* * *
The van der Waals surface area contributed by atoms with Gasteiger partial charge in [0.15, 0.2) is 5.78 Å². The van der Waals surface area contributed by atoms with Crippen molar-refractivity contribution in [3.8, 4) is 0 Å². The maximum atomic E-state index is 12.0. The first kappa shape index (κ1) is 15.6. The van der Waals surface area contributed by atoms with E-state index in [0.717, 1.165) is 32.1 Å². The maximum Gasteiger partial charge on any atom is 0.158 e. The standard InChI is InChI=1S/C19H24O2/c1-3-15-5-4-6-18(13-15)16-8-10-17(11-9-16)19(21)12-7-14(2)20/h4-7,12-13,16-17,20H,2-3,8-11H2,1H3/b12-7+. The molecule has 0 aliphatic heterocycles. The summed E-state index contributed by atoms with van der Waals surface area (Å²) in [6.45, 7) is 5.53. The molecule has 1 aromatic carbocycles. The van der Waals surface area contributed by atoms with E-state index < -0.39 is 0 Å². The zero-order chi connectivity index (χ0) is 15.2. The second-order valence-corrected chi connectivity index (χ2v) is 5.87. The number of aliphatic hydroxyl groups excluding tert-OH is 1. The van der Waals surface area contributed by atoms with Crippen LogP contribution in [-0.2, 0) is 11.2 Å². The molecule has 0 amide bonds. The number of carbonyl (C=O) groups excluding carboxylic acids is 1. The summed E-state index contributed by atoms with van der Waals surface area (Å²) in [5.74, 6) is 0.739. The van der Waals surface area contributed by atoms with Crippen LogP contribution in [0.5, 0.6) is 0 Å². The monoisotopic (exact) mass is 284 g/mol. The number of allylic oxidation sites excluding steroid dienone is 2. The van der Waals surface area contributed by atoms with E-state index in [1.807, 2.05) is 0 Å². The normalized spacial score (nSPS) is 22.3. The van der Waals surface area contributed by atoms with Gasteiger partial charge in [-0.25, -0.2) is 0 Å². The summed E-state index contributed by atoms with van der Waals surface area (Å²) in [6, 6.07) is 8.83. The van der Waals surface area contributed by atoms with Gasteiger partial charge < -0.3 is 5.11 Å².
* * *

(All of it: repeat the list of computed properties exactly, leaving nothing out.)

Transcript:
The van der Waals surface area contributed by atoms with Gasteiger partial charge in [0.15, 0.2) is 5.78 Å². The van der Waals surface area contributed by atoms with Crippen molar-refractivity contribution in [3.8, 4) is 0 Å². The maximum atomic E-state index is 12.0. The first kappa shape index (κ1) is 15.6. The van der Waals surface area contributed by atoms with E-state index in [0.717, 1.165) is 32.1 Å². The maximum Gasteiger partial charge on any atom is 0.158 e. The standard InChI is InChI=1S/C19H24O2/c1-3-15-5-4-6-18(13-15)16-8-10-17(11-9-16)19(21)12-7-14(2)20/h4-7,12-13,16-17,20H,2-3,8-11H2,1H3/b12-7+. The molecule has 0 aliphatic heterocycles. The summed E-state index contributed by atoms with van der Waals surface area (Å²) in [6.45, 7) is 5.53. The molecule has 1 aromatic carbocycles. The van der Waals surface area contributed by atoms with E-state index < -0.39 is 0 Å². The zero-order chi connectivity index (χ0) is 15.2. The second-order valence-corrected chi connectivity index (χ2v) is 5.87. The number of aliphatic hydroxyl groups excluding tert-OH is 1. The van der Waals surface area contributed by atoms with Crippen LogP contribution in [-0.2, 0) is 11.2 Å². The molecule has 0 amide bonds. The number of carbonyl (C=O) groups excluding carboxylic acids is 1. The summed E-state index contributed by atoms with van der Waals surface area (Å²) in [5.74, 6) is 0.739. The van der Waals surface area contributed by atoms with Crippen LogP contribution in [0.5, 0.6) is 0 Å². The monoisotopic (exact) mass is 284 g/mol. The number of allylic oxidation sites excluding steroid dienone is 2. The van der Waals surface area contributed by atoms with E-state index in [1.807, 2.05) is 0 Å². The normalized spacial score (nSPS) is 22.3. The van der Waals surface area contributed by atoms with Gasteiger partial charge in [-0.25, -0.2) is 0 Å². The summed E-state index contributed by atoms with van der Waals surface area (Å²) in [6, 6.07) is 8.83. The van der Waals surface area contributed by atoms with Gasteiger partial charge < -0.3 is 5.11 Å².